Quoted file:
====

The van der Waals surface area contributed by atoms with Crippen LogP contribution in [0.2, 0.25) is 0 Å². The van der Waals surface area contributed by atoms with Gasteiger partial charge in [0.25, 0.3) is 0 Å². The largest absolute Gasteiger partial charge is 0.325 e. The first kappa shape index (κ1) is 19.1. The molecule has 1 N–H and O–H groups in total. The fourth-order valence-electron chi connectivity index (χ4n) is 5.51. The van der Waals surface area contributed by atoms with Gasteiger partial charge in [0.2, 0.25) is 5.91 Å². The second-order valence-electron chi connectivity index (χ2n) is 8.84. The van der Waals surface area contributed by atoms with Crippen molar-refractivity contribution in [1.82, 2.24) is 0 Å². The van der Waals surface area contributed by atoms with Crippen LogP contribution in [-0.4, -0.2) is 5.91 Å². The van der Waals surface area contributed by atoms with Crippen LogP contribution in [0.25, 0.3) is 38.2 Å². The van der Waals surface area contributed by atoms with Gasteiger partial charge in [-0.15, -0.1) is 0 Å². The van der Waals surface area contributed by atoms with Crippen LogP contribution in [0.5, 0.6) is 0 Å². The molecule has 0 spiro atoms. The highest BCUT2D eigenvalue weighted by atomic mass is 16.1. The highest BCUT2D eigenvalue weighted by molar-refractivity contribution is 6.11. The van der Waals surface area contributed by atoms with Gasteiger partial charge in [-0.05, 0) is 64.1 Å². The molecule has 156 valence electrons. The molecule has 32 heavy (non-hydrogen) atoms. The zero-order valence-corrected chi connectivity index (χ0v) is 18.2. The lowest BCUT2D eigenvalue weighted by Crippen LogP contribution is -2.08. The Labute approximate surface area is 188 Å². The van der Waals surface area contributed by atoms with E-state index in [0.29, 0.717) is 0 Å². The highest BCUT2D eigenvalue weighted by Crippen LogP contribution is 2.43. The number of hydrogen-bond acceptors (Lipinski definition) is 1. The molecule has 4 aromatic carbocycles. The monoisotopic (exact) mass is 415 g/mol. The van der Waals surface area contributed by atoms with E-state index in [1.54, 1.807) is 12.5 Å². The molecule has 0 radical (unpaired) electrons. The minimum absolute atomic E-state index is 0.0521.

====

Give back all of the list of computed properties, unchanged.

The van der Waals surface area contributed by atoms with Crippen LogP contribution in [0.2, 0.25) is 0 Å². The van der Waals surface area contributed by atoms with Gasteiger partial charge in [0.25, 0.3) is 0 Å². The largest absolute Gasteiger partial charge is 0.325 e. The first kappa shape index (κ1) is 19.1. The molecule has 1 N–H and O–H groups in total. The fourth-order valence-electron chi connectivity index (χ4n) is 5.51. The van der Waals surface area contributed by atoms with Gasteiger partial charge in [0.2, 0.25) is 5.91 Å². The second-order valence-electron chi connectivity index (χ2n) is 8.84. The van der Waals surface area contributed by atoms with Crippen molar-refractivity contribution in [1.82, 2.24) is 0 Å². The van der Waals surface area contributed by atoms with Crippen LogP contribution in [-0.4, -0.2) is 5.91 Å². The van der Waals surface area contributed by atoms with Crippen LogP contribution in [0.25, 0.3) is 38.2 Å². The van der Waals surface area contributed by atoms with Gasteiger partial charge in [-0.15, -0.1) is 0 Å². The van der Waals surface area contributed by atoms with Crippen LogP contribution in [0.5, 0.6) is 0 Å². The molecule has 0 spiro atoms. The highest BCUT2D eigenvalue weighted by atomic mass is 16.1. The highest BCUT2D eigenvalue weighted by molar-refractivity contribution is 6.11. The van der Waals surface area contributed by atoms with Gasteiger partial charge in [-0.05, 0) is 64.1 Å². The molecule has 156 valence electrons. The molecule has 32 heavy (non-hydrogen) atoms. The zero-order valence-corrected chi connectivity index (χ0v) is 18.2. The lowest BCUT2D eigenvalue weighted by Crippen LogP contribution is -2.08. The Labute approximate surface area is 188 Å². The van der Waals surface area contributed by atoms with E-state index in [0.29, 0.717) is 0 Å². The highest BCUT2D eigenvalue weighted by Crippen LogP contribution is 2.43. The number of hydrogen-bond acceptors (Lipinski definition) is 1. The molecule has 4 aromatic carbocycles. The monoisotopic (exact) mass is 415 g/mol. The van der Waals surface area contributed by atoms with E-state index in [1.54, 1.807) is 12.5 Å². The molecule has 0 radical (unpaired) electrons. The minimum absolute atomic E-state index is 0.0521.